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The Andronovo cradle of Indo-Iranian?
(Dr. Koenraad Elst, in India Facts, 31 May 2016)
In 2006, the late Russian archaeologist Elena Kuzmina wrote a hefty book on the Origin of the Indo-Iranians (Brill, Leiden). It gives a very detailed history of the Andronovo culture and its surroundings in time and space. The Andronovo culture spanned most of Central Asia in the 2nd millennium BCE, from the Urals to Bactria. At the same time, the book contains a lot of speculation about links with the information given in the Veda and the Avesta, generally convincing. While it has become a very authoritative work on Andronovo, there remains a big question-mark over its presumptuous title: was this culture indeed the cradle of the Indo-Iranians?
No one who is serious about deciding the Indo-European Homeland question can afford to leave this book unread. It promises to give the prehistory of the Aryan invasion, the preceding movements of the tribes concerned, perhaps even the events that triggered their migration into India. No one serious about arguing the case for an Indian Homeland can afford to leave it unanswered. I have had it on my shelves for a few years, hoping to find time to thoroughly review it. Realistically I still haven’t found that time, and I have not yet co-operated with an archaeologist on this. But a review simply cannot wait anymore.
The book ends with a discussion of the procedure for establishing the chronology of Andronovo, and starts with a detailed explanation about the archaeological method and the rules for ethnographic reconstruction. Then follows an analysis of the typical Andronovo features that allow her to define the spatial and temporal boundaries of the culture she studies. Culturally important and archaeologically easily accessible are funeral practices: “Cremation dominates in the Urals; in central and northern Kazakhstan the cemeteries are bi-ritual; in eastern Kazakhstan and south Siberia, inhumation prevails.”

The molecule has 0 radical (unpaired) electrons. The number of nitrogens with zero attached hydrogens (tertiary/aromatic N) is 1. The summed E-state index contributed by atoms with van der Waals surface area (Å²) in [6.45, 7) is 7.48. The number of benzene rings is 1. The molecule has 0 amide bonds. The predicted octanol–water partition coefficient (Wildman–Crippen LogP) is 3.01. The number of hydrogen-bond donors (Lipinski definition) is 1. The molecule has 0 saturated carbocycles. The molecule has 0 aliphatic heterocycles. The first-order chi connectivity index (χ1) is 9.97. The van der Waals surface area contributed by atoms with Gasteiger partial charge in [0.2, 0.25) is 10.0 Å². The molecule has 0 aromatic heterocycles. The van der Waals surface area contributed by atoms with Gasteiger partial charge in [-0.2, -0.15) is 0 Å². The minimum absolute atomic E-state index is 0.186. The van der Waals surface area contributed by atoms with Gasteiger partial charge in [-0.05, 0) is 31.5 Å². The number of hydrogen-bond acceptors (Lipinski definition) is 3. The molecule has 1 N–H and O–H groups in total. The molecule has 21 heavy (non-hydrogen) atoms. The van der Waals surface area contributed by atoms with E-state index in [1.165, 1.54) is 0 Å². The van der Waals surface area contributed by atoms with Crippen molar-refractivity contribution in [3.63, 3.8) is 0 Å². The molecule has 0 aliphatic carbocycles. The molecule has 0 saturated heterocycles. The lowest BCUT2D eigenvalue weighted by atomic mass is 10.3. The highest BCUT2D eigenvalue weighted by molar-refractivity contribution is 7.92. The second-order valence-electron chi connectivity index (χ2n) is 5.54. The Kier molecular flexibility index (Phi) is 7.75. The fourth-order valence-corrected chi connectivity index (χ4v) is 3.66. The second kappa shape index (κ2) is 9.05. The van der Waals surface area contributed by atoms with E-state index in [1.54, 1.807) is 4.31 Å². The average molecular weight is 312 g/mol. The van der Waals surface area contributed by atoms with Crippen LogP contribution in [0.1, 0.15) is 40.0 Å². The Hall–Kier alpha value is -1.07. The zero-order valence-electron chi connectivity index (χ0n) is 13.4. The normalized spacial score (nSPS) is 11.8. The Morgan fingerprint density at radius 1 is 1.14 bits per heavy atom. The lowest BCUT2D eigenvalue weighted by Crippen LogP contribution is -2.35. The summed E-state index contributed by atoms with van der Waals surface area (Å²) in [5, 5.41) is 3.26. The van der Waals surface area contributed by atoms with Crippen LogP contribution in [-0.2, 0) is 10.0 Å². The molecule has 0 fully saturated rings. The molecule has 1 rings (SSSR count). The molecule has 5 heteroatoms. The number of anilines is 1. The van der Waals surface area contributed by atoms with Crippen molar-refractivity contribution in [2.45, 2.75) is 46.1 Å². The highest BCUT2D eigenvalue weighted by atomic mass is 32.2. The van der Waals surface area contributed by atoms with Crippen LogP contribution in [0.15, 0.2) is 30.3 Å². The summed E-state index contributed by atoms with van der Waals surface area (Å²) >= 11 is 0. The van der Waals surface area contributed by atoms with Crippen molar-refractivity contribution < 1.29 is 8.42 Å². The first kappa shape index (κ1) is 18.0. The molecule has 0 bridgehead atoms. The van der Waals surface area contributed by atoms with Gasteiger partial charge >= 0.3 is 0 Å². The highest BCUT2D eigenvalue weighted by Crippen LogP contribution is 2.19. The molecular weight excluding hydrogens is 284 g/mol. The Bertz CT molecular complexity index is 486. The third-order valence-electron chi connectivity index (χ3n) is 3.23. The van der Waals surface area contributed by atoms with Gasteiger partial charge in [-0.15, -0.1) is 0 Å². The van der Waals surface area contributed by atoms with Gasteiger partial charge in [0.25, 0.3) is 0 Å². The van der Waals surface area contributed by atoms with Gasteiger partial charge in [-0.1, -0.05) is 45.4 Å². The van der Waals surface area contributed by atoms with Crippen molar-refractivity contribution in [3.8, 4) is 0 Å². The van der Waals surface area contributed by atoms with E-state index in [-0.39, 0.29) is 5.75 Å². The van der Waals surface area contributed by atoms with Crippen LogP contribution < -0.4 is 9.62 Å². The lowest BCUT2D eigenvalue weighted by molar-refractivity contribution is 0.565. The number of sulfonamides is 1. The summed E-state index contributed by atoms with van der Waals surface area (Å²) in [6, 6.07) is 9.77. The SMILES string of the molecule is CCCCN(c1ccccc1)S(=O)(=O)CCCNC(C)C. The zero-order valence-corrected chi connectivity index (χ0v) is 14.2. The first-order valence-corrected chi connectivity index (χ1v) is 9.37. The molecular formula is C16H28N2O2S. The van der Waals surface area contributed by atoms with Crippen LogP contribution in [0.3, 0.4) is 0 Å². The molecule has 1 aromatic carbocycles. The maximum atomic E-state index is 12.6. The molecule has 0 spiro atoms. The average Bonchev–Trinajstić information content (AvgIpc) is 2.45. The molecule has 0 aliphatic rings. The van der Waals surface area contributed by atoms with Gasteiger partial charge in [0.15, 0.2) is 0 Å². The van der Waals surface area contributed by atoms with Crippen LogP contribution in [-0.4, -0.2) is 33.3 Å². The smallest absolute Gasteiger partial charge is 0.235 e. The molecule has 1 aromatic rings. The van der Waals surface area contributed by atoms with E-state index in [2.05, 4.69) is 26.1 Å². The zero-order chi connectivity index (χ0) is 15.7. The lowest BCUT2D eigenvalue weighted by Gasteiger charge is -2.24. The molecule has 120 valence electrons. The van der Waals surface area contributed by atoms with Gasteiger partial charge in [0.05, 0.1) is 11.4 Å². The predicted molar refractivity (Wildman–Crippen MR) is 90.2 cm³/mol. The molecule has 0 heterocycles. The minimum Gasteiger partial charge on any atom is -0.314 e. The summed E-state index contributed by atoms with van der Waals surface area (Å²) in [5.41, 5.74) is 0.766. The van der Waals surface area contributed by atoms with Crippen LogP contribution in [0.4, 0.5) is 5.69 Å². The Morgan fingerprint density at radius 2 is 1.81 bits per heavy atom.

And at once we notice something that will characterize many passages: though convinced of the Aryan invasion, she furnishes data that are compatible with, or even point to, an opposite Bactria-to-Urals migration. In this case, the Indo-Europeans, historically known to practise both types of disposal of the dead, but mainly cremation (though inhumation will be magnified in the eyes of the archaeologists as it leaves so many more traces), brought cremation with them along the Amu Darya to the Aral Lake area and on to the Urals. The native practice was predominantly inhumation, and it was preserved far from this trajectory, in areas where the Indo-Europeans didn’t come.
An Indo-Iranian culture
While the observation has no evidential value in itself, it deserves noting that the cultural identity of the Andronovo culture has now virtually become a matter of consensus: the Andronovo culture was Indo-Iranian. This book itself has greatly contributed to that consensus, for before its publication, there was still some hesitation.
Thus, many sacrificial and burial practices (and sati, the self-immolation of widows) “characterize the burial practice of the majority of Indo-European peoples: Hittites, Greeks, Germans, Balts, Slavs etc. It leads to the undisputable statement that the Andronovans were Indo-Europeans. However, the common Indo-European character of the whole burial complex does not, strictly speaking, permit one to declare the Andronovans as Indo-Aryans.” (p.195) However, she finds that ęthe variety of Andronovo funeral rites finds a complete and thorough correlation in early indic texts Ľ. (p.195)
What decides the question for her, is the wealth of correspondences beween her material findings and references in Indian or Iranian texts. Thus, she describes the typical fireplace and then the corresponding reference in Vedic literature. These “hearths comprise a shallow round or oval pit… often covered with flat stone slabs on the bottom…. This hearth is described in ancient Indian texts as
 

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